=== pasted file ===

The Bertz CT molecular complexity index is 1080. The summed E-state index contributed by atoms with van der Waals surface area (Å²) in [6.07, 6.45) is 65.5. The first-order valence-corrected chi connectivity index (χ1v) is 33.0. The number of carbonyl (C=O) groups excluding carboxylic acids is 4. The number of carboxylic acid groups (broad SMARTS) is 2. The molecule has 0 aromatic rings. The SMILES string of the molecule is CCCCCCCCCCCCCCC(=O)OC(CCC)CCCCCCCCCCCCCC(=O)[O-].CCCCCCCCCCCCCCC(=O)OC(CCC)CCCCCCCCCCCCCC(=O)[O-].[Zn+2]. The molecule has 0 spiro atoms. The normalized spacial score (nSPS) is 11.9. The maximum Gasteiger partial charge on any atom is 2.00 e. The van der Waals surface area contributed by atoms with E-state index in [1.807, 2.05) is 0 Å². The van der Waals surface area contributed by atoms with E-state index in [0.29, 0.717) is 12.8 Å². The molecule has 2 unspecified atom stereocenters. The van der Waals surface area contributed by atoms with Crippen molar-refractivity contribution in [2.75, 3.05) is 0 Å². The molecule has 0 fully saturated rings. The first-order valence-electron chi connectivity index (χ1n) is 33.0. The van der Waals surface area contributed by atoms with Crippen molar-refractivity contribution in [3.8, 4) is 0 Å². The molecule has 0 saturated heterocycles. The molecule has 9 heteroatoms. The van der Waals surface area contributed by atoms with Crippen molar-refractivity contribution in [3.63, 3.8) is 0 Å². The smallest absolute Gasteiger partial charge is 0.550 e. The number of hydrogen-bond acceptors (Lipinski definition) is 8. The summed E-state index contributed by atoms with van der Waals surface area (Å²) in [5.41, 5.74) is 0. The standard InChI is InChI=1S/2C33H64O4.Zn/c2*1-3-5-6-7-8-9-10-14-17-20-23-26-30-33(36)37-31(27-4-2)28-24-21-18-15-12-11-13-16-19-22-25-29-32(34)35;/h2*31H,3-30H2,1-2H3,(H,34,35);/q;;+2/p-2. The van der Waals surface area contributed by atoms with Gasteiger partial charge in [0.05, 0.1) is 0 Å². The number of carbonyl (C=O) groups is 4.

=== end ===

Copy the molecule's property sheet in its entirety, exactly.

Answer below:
The Bertz CT molecular complexity index is 1080. The summed E-state index contributed by atoms with van der Waals surface area (Å²) in [6.07, 6.45) is 65.5. The first-order valence-corrected chi connectivity index (χ1v) is 33.0. The number of carbonyl (C=O) groups excluding carboxylic acids is 4. The number of carboxylic acid groups (broad SMARTS) is 2. The molecule has 0 aromatic rings. The SMILES string of the molecule is CCCCCCCCCCCCCCC(=O)OC(CCC)CCCCCCCCCCCCCC(=O)[O-].CCCCCCCCCCCCCCC(=O)OC(CCC)CCCCCCCCCCCCCC(=O)[O-].[Zn+2]. The molecule has 0 spiro atoms. The normalized spacial score (nSPS) is 11.9. The maximum Gasteiger partial charge on any atom is 2.00 e. The van der Waals surface area contributed by atoms with E-state index in [1.807, 2.05) is 0 Å². The van der Waals surface area contributed by atoms with E-state index in [0.29, 0.717) is 12.8 Å². The molecule has 2 unspecified atom stereocenters. The van der Waals surface area contributed by atoms with Crippen molar-refractivity contribution in [2.75, 3.05) is 0 Å². The molecule has 0 fully saturated rings. The first-order valence-electron chi connectivity index (χ1n) is 33.0. The van der Waals surface area contributed by atoms with Crippen molar-refractivity contribution in [3.8, 4) is 0 Å². The molecule has 0 saturated heterocycles. The molecule has 9 heteroatoms. The van der Waals surface area contributed by atoms with Crippen molar-refractivity contribution in [3.63, 3.8) is 0 Å². The smallest absolute Gasteiger partial charge is 0.550 e. The number of hydrogen-bond acceptors (Lipinski definition) is 8. The summed E-state index contributed by atoms with van der Waals surface area (Å²) in [5.41, 5.74) is 0. The standard InChI is InChI=1S/2C33H64O4.Zn/c2*1-3-5-6-7-8-9-10-14-17-20-23-26-30-33(36)37-31(27-4-2)28-24-21-18-15-12-11-13-16-19-22-25-29-32(34)35;/h2*31H,3-30H2,1-2H3,(H,34,35);/q;;+2/p-2. The van der Waals surface area contributed by atoms with Gasteiger partial charge in [0.05, 0.1) is 0 Å². The number of carbonyl (C=O) groups is 4.